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Chapter 6.4


Recycling High, But Only Just the Beginning
(The Oregonian, February 12, 1991)

By Richard Carson and Delyn Kies

Do you know what happens to glass, paper, aluminum and other materials you recycle? Recycled materials do not just magically get turned into a new product.

In economic terms, recycled materials are commodities. Whether these commodities have any value depends on the available supply of the material, the demand by consumers for products made from recycled materials and the realization by industry that it is profitable to reuse such materials.

The fact is that the demand for recycled materials has not kept pace with the growing supply. Without an increase in product demand, the gap between the supply of recycled materials and the actual amount re-used will increase. It would be a sad commentary if we persuaded more and more people to be environmentally sensitive and then ended up landfilling the result.

A basic change in both consumer behavior and industrial manufacturing practices is required. The throwaway society must start the transition toward being environmentally responsible.

The first steps toward taking a much more pragmatic approach to making recycling a viable long-term option for Oregon and the Portland metropolitan area have already been taken. This fall, the Association of Oregon Recyclers and Metro pulled together a statewide consortium of government, industry and non-profit groups to help the state and the metropolitan area develop stable markets for recycled materials.

With the help of facilitators provided by Pacific Power, this group developed the "Oregon Recycling Market Strategic Plan."

The strategic plan lists four basic goals that will help us all make this transition:

- Create an Oregon Recycled Materials Market Commission to oversee the long-term work of increasing supply and demand of recycled materials. Such commissions already exist in the states of Washington and California.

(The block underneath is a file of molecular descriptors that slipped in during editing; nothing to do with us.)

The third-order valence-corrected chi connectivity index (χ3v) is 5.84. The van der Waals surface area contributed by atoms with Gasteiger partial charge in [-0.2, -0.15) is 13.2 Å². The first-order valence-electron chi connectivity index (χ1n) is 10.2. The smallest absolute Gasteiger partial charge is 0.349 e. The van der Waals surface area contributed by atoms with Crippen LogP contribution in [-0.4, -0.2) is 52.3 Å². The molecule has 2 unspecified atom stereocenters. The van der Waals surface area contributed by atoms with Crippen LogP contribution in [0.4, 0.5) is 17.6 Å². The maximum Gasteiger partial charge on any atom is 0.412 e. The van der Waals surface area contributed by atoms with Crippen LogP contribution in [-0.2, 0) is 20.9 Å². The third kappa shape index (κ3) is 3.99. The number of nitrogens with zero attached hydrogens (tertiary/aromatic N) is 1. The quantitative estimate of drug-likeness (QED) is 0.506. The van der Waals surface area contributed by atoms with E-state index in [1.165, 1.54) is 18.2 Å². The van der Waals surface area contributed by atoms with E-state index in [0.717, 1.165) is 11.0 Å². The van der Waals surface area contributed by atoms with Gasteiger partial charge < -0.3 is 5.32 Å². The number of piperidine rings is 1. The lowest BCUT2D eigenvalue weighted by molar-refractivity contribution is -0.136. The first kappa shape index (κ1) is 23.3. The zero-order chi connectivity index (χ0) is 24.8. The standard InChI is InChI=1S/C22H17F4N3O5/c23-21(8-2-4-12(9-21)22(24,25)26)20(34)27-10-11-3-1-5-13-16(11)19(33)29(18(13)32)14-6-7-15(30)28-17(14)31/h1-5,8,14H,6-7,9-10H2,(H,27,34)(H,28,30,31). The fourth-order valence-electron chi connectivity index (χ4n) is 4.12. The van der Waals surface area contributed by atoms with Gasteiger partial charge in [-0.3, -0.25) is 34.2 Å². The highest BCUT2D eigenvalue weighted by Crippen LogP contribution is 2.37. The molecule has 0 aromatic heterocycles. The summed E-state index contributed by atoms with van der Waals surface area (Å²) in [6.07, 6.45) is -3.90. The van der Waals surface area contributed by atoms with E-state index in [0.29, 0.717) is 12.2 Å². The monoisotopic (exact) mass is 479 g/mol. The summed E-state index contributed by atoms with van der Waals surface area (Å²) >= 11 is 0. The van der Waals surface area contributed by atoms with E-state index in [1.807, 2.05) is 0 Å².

- Involve industry in utilizing more recycled materials in the manufacturing process and reduce the use of non-recyclable materials.

- Encourage the expansion of existing businesses and recruit new industries into the region that use recycled materials.

- Create a consumer preference for purchasing products made from recycled materials.

This is an opportunity for the Portland metropolitan area in three respects.

First, the region has one of the best recycling programs in the country. We have already begun the process to institutionalize recycling as a part of our lives. The Environmental Protection Agency's national recycling goal is 25 percent by the year 1992, but the Portland metropolitan area is already at 28 percent and Metro's Regional Solid Waste Management Plan calls for 50 percent by the year 2000.

Second, the region has a major locational advantage in terms of shipping recyclable materials to Pacific Rim countries because it has a major West Coast port.

Third, Oregon is recognized for being environmentally progressive and we can support the start-up, expansion and recruitment of industries that share this ethic.

The strategic plan is built upon the principle that there is a role for everyone. However, just creating a commission will not make it happen. The Oregon Economic Development Department and Metro are charged in the plan with identifying those companies that process or use recycled materials. In other words, recycling is proposed as a major component of the state's and region's economic development effort and international trade agenda.

Recycling at home is a responsible contribution each of us can make to protecting the environment and reducing the costs of solid-waste disposal. However it isn't enough. It is also important that we work toward the integration of recyclable materials in industry and create a preference for products made from these materials. Educating the public, government and businesses to "buy recycled" will have to be a major component of such an effort.

Richard Carson is the director of planning and development for Metro and Delyn Kies heads the Association of Oregon Recyclers.

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Common Sense
by Richard H. Carson